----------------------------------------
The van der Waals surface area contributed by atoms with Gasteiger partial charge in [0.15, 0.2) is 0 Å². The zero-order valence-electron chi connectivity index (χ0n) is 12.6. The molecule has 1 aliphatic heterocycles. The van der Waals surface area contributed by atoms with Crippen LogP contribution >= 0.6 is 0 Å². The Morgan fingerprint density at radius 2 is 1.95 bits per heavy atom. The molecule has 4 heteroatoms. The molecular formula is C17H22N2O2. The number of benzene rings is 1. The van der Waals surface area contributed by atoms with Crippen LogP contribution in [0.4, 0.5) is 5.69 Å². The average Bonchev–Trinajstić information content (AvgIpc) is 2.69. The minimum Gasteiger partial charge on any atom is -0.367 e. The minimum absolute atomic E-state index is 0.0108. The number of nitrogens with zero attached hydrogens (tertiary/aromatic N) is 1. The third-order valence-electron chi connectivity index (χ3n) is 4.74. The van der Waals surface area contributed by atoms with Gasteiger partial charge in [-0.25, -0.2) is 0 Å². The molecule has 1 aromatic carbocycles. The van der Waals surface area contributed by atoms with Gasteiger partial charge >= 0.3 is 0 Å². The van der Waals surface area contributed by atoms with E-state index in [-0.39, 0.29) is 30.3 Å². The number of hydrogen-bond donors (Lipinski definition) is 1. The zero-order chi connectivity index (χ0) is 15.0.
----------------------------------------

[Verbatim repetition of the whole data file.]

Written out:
The van der Waals surface area contributed by atoms with Gasteiger partial charge in [0.15, 0.2) is 0 Å². The zero-order valence-electron chi connectivity index (χ0n) is 12.6. The molecule has 1 aliphatic heterocycles. The van der Waals surface area contributed by atoms with Crippen LogP contribution >= 0.6 is 0 Å². The Morgan fingerprint density at radius 2 is 1.95 bits per heavy atom. The molecule has 4 heteroatoms. The molecular formula is C17H22N2O2. The number of benzene rings is 1. The van der Waals surface area contributed by atoms with Crippen LogP contribution in [0.4, 0.5) is 5.69 Å². The average Bonchev–Trinajstić information content (AvgIpc) is 2.69. The minimum Gasteiger partial charge on any atom is -0.367 e. The minimum absolute atomic E-state index is 0.0108. The number of nitrogens with zero attached hydrogens (tertiary/aromatic N) is 1. The third-order valence-electron chi connectivity index (χ3n) is 4.74. The van der Waals surface area contributed by atoms with Gasteiger partial charge in [-0.25, -0.2) is 0 Å². The molecule has 1 aromatic carbocycles. The van der Waals surface area contributed by atoms with Gasteiger partial charge >= 0.3 is 0 Å². The van der Waals surface area contributed by atoms with E-state index in [-0.39, 0.29) is 30.3 Å². The number of hydrogen-bond donors (Lipinski definition) is 1. The zero-order chi connectivity index (χ0) is 15.0.